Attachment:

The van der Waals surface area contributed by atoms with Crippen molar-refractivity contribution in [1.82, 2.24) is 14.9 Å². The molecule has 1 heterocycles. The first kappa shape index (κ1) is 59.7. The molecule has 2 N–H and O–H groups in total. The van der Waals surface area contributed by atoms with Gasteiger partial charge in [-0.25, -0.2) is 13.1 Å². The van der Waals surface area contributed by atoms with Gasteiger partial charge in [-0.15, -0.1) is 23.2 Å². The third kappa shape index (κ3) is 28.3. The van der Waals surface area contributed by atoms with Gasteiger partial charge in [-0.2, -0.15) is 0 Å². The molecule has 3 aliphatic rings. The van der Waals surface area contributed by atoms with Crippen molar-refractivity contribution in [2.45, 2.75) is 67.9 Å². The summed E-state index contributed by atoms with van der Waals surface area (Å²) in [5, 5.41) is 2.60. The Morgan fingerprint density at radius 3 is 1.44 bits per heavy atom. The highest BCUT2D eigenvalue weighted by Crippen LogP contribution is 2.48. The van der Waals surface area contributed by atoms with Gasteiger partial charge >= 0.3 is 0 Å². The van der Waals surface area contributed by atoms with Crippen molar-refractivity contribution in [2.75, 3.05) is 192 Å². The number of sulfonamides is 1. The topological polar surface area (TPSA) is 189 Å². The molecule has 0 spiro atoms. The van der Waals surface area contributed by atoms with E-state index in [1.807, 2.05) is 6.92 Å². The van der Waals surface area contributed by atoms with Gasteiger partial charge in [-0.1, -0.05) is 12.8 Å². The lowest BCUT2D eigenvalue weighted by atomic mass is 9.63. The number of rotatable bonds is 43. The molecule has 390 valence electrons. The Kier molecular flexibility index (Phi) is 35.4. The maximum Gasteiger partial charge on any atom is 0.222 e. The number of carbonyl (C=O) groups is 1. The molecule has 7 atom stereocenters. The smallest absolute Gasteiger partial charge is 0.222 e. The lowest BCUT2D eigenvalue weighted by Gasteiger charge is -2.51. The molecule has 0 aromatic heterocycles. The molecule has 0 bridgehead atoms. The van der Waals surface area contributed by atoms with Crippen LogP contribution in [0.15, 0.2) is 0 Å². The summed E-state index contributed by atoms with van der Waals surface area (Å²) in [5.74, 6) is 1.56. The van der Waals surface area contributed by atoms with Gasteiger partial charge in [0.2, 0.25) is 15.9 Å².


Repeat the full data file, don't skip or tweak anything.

The van der Waals surface area contributed by atoms with Crippen molar-refractivity contribution in [1.82, 2.24) is 14.9 Å². The molecule has 1 heterocycles. The first kappa shape index (κ1) is 59.7. The molecule has 2 N–H and O–H groups in total. The van der Waals surface area contributed by atoms with Gasteiger partial charge in [-0.25, -0.2) is 13.1 Å². The van der Waals surface area contributed by atoms with Gasteiger partial charge in [-0.15, -0.1) is 23.2 Å². The third kappa shape index (κ3) is 28.3. The van der Waals surface area contributed by atoms with Gasteiger partial charge in [-0.2, -0.15) is 0 Å². The molecule has 3 aliphatic rings. The van der Waals surface area contributed by atoms with Crippen molar-refractivity contribution in [2.45, 2.75) is 67.9 Å². The summed E-state index contributed by atoms with van der Waals surface area (Å²) in [5, 5.41) is 2.60. The Morgan fingerprint density at radius 3 is 1.44 bits per heavy atom. The highest BCUT2D eigenvalue weighted by Crippen LogP contribution is 2.48. The van der Waals surface area contributed by atoms with Gasteiger partial charge >= 0.3 is 0 Å². The van der Waals surface area contributed by atoms with Crippen molar-refractivity contribution in [2.75, 3.05) is 192 Å². The number of sulfonamides is 1. The topological polar surface area (TPSA) is 189 Å². The molecule has 0 spiro atoms. The van der Waals surface area contributed by atoms with E-state index in [1.807, 2.05) is 6.92 Å². The van der Waals surface area contributed by atoms with Gasteiger partial charge in [-0.1, -0.05) is 12.8 Å². The lowest BCUT2D eigenvalue weighted by atomic mass is 9.63. The number of rotatable bonds is 43. The molecule has 390 valence electrons. The Kier molecular flexibility index (Phi) is 35.4. The maximum Gasteiger partial charge on any atom is 0.222 e. The number of carbonyl (C=O) groups is 1. The molecule has 7 atom stereocenters. The smallest absolute Gasteiger partial charge is 0.222 e. The lowest BCUT2D eigenvalue weighted by Gasteiger charge is -2.51. The molecule has 0 aromatic heterocycles. The molecule has 0 bridgehead atoms. The van der Waals surface area contributed by atoms with Crippen LogP contribution in [0.15, 0.2) is 0 Å². The summed E-state index contributed by atoms with van der Waals surface area (Å²) in [5.74, 6) is 1.56. The van der Waals surface area contributed by atoms with Gasteiger partial charge in [0.2, 0.25) is 15.9 Å².